Steve Ballmer announced today that Microsoft has sold 400 million Windows 7 licenses, but anywhere from half to two-thirds of PCs are still running Windows XP and need to get with the program.
He also continues to insist Windows 8 will ship in 2012, which really makes me wonder why those XP users need to switch now. December 2012 is 17 short months away, and XP support runs until 2014. I see little need to rush out now and buy Windows 7, use it for 18-24 months, and then turn around and buy Windows 8. If XP is fulfilling users’ needs, what’s the hurry? Unless Windows 8 is going to be late, as bad as Vista, or both. But none of that can happen, right?
I’m sure the Windows 8 Police will be along to haul me away shortly for insinuating such things. But until that happens, that 400 million figure lets us do some other interesting extrapolation.
Wikipedia provides estimated usage share of operating systems on a percentage basis. We can do a little math based on that 400 million figure to assign rough estimates to the rest of the systems a computer can run. Piracy certainly throws off the numbers a bit. Microsoft says 400 million people paid for Windows 7. Some aren’t using it (I have two unused Windows 7 licenses right now) but presumably more people pirated Windows 7 than bought it and didn’t use it.
So these are estimates, and most likely they understate the number of computers in use. But they’re better than wild guesses.
Windows 7 has 29.97 percent of the market. So the total market, based on Windows 7’s sales figures of 400 million, is about 1.33 billion devices.
Wikipedia provides the following breakdown, based on active Internet usage. I’ll add the extrapolated numbers, based on Windows 7’s sales, rounded to the nearest million. Ballmer’s estimates of half to 2/3 of PCs running Windows XP seems a bit off. It’s a little under half.
|Windows 7||29.97%||400 million|
|Windows Vista||12.78%||171 million|
|Windows XP||37.89%||506 million|
|Other Windows||5.46%||72 million|
|OS X||7.4%||99 million|
I’d love to know the breakdown of “other Windows.” Based on some other digging around, Windows 2000 has around .13% usage share and Windows 98 is around .4%. The remainder must be split between mobile and server versions of Windows–and keep in mind there are lots of Windows servers that have never been on the Internet–and there must be some people still using Windows ME, 95, and even 3.1.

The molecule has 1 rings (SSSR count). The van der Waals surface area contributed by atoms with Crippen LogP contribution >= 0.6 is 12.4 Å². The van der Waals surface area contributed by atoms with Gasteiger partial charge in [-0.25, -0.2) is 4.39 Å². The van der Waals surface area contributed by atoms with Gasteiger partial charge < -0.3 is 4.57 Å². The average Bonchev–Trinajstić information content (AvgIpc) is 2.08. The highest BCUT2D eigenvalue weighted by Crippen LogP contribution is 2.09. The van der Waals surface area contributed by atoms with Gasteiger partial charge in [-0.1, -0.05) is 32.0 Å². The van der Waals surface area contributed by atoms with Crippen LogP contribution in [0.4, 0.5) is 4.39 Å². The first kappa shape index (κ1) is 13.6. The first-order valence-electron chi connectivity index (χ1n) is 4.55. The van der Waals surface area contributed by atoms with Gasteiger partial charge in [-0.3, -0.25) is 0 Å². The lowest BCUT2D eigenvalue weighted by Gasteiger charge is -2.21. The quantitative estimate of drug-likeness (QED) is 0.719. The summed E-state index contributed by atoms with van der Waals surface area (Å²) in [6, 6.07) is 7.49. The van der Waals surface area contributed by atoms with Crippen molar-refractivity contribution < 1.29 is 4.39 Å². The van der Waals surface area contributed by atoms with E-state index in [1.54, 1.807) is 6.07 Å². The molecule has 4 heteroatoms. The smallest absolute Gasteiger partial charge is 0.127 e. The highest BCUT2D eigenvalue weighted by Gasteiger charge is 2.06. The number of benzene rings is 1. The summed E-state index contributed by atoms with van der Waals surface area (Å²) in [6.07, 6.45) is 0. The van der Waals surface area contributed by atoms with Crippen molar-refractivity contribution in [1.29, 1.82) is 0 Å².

Expressed on a percentage basis, Windows 98 doesn’t seem like a lot, but .13% of all computers in active use on the Internet is still 5 million computers. That’s comparable to the number of Apple II computers that were sold during that computer’s lifetime, and comparable to the number of Blackberry devices in use, so it’s significant. I actually expected that number to be higher, but I must say I’m relieved that it isn’t. I think I assumed there was more Windows 98 out there because the people who use it tend to be very outspoken about it, and I probably have more Windows 98 content than most of the other surviving bloggers who were around in 98’s heyday. When it seems like 5 million surviving Windows 98 users have read me, it’s easy to assume there are more than that out there.
That “other” category is a pretty big number, around 12 million. Some of that will be machines hiding their identities by various means. Some of it will be operating systems like the BSDs and proprietary Unix. Some of it will be legacy systems, like pre-OS X Macintoshes, Amigas, and stuff like that. Most likely a sizeable percentage of it is cheap, dumb cellular phones with limited Internet capability like the Nokia phone I carried until this summer. It had an elementary web browser that was probably comparable to Internet Explorer 2.0, but it was adequate for checking weather forecasts and baseball scores. The data plan cost $5 per month. There are far, far more than 12 million phones like that out there, but the majority of people probably don’t bother to use the Internet on them.
And let’s put that 1.33 billion machines in context.
There are 6.8 billion people in the world. And I suppose my household has 6 devices that have been on the Internet this year, so they count toward that number. Many U.S. households do own multiple computers. So while 1.33 billion is a lot of computers, there are still a lot of people in the world who aren’t online.